Grease Is The Word

Jim Esbenshade converts restaurant cooking waste into sustainable income and fertile farmland on his Oklahoma farm.

By Mark Johnson | Photos By Rob Mattson

Where some people might have seen just a big, ugly pile of sludge, Jim Esbenshade saw a need and an opportunity.

While visiting a friend at an area sewage treatment facility in the late 1990s, the Colbert, Oklahoma, farmer noticed a mound of what appeared to be organic sludge. “My friend said, ‘Jim, if you could make that stuff go away, you’d be doing the world a favor,’” recalls Esbenshade.

“He explained to me that the pile of stuff was cooking grease that had come out of the sewer system. The chemical agent they had used to dissolve it in the past had been outlawed by the government because it was toxic. So,” Jim continues, “this stuff was just piling up.”

Esbenshade went home and put pencil to paper. After several months of investigation, he realized that if he could devise a way to separate the various components of the waste, he might be able to not only create an additional revenue source for himself by creating a disposal service, but also use the byproducts as fertilizer and livestock feed ingredients.

“So I enlisted the help of some people in that industry, visited various facilities, and educated myself,” he says. “After about 18 months, we came up with a patented process of using aerobic digesters to process cooking greases—before they are released into sewer systems—into usable products.”

Better soil from byproduct

The process was a perfect complement to his longtime passion for improving soil, Esbenshade says. “My dream since moving to Oklahoma in 1973 was to recreate the extremely fertile soil of Lancaster County, Pennsylvania, where I grew up.

“The liquid byproduct we create does just that. It is comparable to 30-30-30 fertilizer, and does a wonderful job with our silage and wheat, either top-dressed or scratched in. I haven’t purchased commercial fertilizer since 1997, and our land produces outstanding yields every year.”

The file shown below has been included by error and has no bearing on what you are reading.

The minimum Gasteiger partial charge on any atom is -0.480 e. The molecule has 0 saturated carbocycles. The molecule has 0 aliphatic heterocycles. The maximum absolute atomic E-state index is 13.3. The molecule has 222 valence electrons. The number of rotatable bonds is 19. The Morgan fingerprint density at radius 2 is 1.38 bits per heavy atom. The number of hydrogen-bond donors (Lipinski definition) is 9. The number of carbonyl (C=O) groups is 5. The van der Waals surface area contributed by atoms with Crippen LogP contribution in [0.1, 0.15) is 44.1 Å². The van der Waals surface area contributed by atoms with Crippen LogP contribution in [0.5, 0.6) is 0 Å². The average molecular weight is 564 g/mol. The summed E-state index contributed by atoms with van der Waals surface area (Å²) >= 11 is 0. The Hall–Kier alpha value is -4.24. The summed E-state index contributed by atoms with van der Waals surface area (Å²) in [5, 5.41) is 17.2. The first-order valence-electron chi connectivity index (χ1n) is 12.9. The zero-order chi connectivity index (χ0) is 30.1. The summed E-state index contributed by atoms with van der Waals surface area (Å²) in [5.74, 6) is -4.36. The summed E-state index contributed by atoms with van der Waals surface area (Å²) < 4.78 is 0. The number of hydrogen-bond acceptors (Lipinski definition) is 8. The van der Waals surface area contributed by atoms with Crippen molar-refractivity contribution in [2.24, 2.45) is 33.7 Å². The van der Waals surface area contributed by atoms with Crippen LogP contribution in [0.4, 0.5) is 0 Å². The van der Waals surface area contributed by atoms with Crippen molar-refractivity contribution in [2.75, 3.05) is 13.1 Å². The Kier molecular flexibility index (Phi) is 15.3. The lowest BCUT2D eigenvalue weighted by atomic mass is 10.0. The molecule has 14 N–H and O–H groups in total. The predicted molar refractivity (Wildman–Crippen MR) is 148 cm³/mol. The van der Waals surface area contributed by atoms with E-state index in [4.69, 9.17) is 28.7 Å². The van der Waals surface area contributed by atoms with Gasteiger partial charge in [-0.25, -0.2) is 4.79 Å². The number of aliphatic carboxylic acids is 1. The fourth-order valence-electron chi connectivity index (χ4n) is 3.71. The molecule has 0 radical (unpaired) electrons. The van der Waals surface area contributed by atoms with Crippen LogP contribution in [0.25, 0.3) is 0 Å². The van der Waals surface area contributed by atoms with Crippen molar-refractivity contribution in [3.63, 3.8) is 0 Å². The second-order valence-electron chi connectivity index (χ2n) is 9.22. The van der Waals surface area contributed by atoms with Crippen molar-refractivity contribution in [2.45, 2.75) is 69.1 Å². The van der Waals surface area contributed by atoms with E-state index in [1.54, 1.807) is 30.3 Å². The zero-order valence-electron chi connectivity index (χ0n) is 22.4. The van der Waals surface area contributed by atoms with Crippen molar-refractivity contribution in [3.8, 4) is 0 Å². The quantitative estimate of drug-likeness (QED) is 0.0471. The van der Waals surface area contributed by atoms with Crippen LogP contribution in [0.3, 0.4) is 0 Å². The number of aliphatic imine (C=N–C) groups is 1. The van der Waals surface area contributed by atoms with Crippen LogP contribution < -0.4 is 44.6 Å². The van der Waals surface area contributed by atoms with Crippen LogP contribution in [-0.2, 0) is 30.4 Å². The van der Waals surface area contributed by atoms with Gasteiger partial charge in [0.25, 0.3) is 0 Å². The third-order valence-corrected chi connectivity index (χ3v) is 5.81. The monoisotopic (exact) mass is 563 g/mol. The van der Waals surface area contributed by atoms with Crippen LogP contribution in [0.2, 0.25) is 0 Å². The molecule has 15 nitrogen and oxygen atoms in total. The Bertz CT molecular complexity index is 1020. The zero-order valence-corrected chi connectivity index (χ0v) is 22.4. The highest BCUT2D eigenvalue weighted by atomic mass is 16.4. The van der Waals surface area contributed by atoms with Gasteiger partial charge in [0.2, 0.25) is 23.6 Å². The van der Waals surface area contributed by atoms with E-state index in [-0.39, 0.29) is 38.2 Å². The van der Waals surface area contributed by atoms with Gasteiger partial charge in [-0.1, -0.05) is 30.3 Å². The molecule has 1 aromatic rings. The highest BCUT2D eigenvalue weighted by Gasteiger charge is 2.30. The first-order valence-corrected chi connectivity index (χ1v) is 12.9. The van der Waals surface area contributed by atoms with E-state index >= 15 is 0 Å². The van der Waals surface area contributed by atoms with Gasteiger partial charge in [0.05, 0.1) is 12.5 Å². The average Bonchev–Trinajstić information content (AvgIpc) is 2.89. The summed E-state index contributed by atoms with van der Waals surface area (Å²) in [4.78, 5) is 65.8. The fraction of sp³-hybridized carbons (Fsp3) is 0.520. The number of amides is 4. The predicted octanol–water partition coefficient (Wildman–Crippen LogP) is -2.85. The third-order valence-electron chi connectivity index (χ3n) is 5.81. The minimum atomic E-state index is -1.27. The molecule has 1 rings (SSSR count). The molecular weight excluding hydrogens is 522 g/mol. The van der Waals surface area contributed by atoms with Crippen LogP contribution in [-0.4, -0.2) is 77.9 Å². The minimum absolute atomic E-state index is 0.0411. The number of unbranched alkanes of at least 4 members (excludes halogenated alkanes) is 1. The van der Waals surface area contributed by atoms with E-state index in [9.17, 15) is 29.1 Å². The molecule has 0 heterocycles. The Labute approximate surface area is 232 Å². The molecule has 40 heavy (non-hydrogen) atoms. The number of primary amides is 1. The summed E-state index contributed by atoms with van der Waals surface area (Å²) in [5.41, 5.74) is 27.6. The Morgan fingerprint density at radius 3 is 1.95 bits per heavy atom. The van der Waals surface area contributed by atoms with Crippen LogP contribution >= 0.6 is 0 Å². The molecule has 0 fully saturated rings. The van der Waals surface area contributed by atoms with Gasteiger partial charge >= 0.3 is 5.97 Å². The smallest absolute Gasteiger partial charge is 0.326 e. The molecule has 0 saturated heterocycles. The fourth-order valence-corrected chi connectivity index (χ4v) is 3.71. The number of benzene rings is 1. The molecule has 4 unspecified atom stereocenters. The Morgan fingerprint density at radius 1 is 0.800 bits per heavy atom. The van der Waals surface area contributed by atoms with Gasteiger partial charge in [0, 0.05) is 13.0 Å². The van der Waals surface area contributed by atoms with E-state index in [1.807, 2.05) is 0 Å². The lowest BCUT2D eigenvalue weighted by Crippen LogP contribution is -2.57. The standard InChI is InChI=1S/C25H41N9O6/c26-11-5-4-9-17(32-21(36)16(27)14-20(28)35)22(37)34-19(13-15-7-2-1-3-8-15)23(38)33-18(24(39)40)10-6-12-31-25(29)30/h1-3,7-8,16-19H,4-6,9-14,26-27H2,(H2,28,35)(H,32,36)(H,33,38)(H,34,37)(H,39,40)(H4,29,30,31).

In addition, some of the fats that are isolated in the process go into custom livestock feed mixtures for his commercial beef cattle operation, further reducing costs. Esbenshade points out that the program is highly regulated by state and federal institutions, such as the Environmental Protection Agency (EPA).

“It took many years to establish a relationship with the EPA, and they’ve been extremely cooperative, because they understand that I’m filling a very important niche,” he explains. “But it doesn’t come without its challenges. For example, I am allowed to use the fertilizer only on land that I own, which has made it necessary for us to expand.”

Over the years, Esbenshade has incorporated “green” practices in his operation wherever possible, including a method he picked up from similar German facilities. “On a trip to Germany, I noticed that their processors were never in plain view,” he says. “They always surrounded their digesters with cedar trees as an odor block. Since the early 2000s, I’ve probably transplanted 10,000 cedar trees on my property for that reason. It’s amazing how well it works.”

Today, Esbenshade processes several million gallons of waste annually, receiving shipments of cooking grease from dozens of Midwestern states. “I really believe that recycling practices like this are the way of the future,” he says. “As our population continues to grow, we have to find creative ways to take care of our planet. It’s the only one we’ve got.”